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On reviews, technology and phones Brendan Moyle Dec 10

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In this internet age modern consumer electronics depend a lot more on reviews to get market share. I was reading the Herald’s review of the Nokia Lumia 920 this morning and I think this also exemplifies the endemic problem to such reviews. The problem with reviews is they often leave the buyer out of the review. In short, they’re so technology focused, they lose sight of the fact that well, people buy these things to use based on their aspirations. These aspirations don’t always match the things the reviewer finds important.

A case in point was the reviews of the Sony DSLR’s when I made the move from Minolta (film SLR) to digital. Almost every review knocked back the Sony DSLR’s on the basis of the jpeg-engine. The jpegs out of the camera weren’t as nice as the Canon or Nikon equivalent. For someone like me who didn’t shoot in jpeg, but in raw formats instead, this is just ‘who cares’.

When it comes to the actual Nokia phones, well, I think everyone appreciates that Nokia’s decision to dump its very dated and creaky Symbian OS for Windows (rather than Android) is practically the last throw of the dice for Nokia. One only has to look at RIM and their Blackberry to realise how rapidly market share can evaporate.

Personally, I’m not a Lumia 920 customer. But I do have the 800 which runs on Windows 7.5 (not 8). Many of the things that kept me with Nokia rather than jumping to an iPhone or Android aren’t actually detailed in the review.

First, I don’t use my phone as a camera. It doesn’t matter how good or how bad the camera is on a smartphone, it has no weight in my decision. The NZ Herald review highlighted this is one of the selling points of the 920. But I’m either shooting with a DSLR or a mirror-less camera like the Nex 5. The physics of light can’t be overcome by good software. A large sensor and great lenses gives my regular cameras the edge. Now, I concede that a lot of buyers won’t have my preferences. And maybe Nokia is trying to create a selling point for people who are ready to ditch their compact cameras. But it’s not part of my purchase decision.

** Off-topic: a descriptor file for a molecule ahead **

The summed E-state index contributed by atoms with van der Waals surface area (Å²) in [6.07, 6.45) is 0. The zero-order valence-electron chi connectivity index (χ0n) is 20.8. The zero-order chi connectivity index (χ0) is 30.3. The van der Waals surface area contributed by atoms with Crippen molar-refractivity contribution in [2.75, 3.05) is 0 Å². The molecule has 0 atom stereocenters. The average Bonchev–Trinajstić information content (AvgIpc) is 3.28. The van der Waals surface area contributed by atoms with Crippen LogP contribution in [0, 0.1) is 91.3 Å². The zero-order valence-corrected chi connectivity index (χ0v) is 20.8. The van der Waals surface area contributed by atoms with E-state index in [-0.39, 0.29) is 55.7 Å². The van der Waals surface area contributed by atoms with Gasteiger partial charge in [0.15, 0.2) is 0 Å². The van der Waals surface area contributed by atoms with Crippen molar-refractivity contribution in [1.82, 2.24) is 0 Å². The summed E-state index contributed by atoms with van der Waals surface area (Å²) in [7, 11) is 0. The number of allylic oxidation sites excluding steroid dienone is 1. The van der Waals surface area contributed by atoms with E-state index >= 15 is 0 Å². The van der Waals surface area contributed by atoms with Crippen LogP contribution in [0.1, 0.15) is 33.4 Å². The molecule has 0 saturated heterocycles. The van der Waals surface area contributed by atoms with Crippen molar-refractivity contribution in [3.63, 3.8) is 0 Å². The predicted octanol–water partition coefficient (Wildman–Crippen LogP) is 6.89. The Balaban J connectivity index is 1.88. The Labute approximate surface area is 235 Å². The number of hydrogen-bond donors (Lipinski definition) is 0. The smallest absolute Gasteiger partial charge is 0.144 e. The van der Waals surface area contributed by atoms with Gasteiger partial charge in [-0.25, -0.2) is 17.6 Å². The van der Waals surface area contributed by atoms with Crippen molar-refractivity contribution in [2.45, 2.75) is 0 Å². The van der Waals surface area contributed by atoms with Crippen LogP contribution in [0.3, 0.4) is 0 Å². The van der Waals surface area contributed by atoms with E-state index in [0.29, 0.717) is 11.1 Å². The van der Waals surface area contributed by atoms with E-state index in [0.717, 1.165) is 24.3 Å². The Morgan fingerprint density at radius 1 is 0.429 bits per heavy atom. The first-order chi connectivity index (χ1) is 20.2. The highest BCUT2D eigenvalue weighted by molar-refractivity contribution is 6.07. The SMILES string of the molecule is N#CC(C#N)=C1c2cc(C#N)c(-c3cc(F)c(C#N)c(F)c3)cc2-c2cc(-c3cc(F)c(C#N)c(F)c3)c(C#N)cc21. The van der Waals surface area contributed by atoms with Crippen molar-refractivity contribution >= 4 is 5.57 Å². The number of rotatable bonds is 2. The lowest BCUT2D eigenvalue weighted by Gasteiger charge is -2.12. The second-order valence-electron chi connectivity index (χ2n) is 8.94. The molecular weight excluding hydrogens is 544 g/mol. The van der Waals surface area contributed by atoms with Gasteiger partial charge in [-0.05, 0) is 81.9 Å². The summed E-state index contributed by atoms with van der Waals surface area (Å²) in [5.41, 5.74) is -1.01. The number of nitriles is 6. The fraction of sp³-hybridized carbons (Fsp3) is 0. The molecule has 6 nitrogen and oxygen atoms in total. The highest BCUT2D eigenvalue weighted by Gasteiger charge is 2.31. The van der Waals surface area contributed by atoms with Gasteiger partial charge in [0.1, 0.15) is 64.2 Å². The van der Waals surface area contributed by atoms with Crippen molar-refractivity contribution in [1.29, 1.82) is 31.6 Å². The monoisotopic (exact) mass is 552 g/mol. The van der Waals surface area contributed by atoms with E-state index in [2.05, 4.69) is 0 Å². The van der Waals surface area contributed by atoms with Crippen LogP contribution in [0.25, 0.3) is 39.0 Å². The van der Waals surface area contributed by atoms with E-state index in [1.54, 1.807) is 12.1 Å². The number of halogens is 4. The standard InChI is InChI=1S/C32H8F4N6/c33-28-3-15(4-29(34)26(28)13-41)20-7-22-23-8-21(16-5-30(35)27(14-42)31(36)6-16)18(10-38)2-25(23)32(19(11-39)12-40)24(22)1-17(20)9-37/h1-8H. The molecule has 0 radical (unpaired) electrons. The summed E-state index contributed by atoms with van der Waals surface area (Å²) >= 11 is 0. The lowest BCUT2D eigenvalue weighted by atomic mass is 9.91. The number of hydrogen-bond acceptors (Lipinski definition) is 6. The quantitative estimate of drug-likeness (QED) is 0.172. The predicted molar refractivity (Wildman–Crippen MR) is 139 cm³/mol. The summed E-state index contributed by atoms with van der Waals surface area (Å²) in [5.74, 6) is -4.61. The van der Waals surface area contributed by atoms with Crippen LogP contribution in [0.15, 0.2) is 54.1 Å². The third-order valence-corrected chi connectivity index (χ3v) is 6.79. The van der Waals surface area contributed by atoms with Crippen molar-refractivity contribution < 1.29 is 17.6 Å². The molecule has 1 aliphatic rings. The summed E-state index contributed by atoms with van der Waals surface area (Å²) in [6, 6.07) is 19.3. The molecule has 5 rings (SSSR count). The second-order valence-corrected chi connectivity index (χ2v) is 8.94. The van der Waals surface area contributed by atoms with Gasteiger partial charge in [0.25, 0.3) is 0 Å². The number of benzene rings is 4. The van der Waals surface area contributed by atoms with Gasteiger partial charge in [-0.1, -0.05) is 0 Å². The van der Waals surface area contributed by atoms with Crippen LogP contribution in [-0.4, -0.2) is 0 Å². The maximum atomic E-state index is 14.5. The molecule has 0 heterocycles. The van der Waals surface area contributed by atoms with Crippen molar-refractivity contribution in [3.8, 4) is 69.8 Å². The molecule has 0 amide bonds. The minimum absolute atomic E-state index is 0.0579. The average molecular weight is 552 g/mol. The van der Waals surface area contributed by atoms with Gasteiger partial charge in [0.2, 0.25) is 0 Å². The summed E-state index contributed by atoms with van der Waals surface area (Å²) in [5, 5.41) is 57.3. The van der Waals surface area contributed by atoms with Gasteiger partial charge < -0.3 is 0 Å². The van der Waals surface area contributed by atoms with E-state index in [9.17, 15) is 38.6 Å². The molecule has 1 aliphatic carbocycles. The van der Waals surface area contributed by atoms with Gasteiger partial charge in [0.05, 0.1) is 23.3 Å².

Second, build quality and call quality matter. I travel a fair bit. And one thing that Nokia has always done well is their hardware. They make good phones. The Lumias are good, well-built phones. I don’t want a compromise product that isn’t going to stand up to the odd bit of rough treatment. I also use my phone to make phone-calls. That means I also am going to put a bit more weight on that. I like to hear clearly and talk clearly. (How many phone reviews still cover call quality?)

Third, I like a good GPS system. The combination of Nokia maps with the Nokia Drive GPS system is great. It simply comes with the phone. Nokia has a superb maps and driving GPS system. I can find remote waterfalls in the countryside, and sports-fields hidden in the maze of Auckland urban streets.

Fourth, well, it’s a windows phone. As someone who uses Windows at work and at home, that means instant compatibility. Word, excel and pdf documents are at my fingertips just with the phone. There’s no need for any 3rd party apps or the like.

Fifth, it is an excellent music player. When I’m traveling I like to listen to music the most. Not movies, not games, but actual music. If you’ve had to experience Chinese pop music you’ll understand why :) . The music player is superb here (based on Zune). I’m not sure how the 920 stacks up as this wasn’t covered in the Herald review.

In terms of the actual apps, it turns out I’m not a big app user. The phone does all the email and web browsing already and integrates with facebook neatly. I suspect I’m not alone here in needing few apps. There’ just a small number of apps I regard as essential or valuable. Here’s my top 10:
1) MapMyRun- app for measuring distance, pace and speed of walks, runs and bike rides
2) Connectivity Shortcuts- quickly manage access to WiFi, Data, Bluetooth & Airplane mode in one tile. Being able to turn off the 3G Data connection means you can utilise WiFi hotspots for most of your data needs.
3) Nokia Drive- awesome GPS navigation app that comes free with the phone.
4) NZ Herald- sorry Stuff, I like the Herald app much more.
5) Stop the Music- convenient for forcing the music player to stop, rather than count down for minutes when paused, before stopping.
6) World Clock- handy for keeping in synch with those friends overseas
7) Seesmic- a better twitter client than the native twitter client for Windows phones
8) Skydrive- access your stuff on the MS 'cloud' easily
9) Weatherduck- weather app with ability tile favourite locations to main screen
10) Amazon Kindle – The Kindle reader actually works well with the 3.7" screen of the Lumia 800

So, in short reviews need to be used with some caution. They are a useful source of information. But they’re not going to be written with you as a specific consumer in mind. Hence, I think you need to identify what it is you want from a phone. Start with that and see how the various phones measure up. There are some nice selling points to Nokia and the windows OS.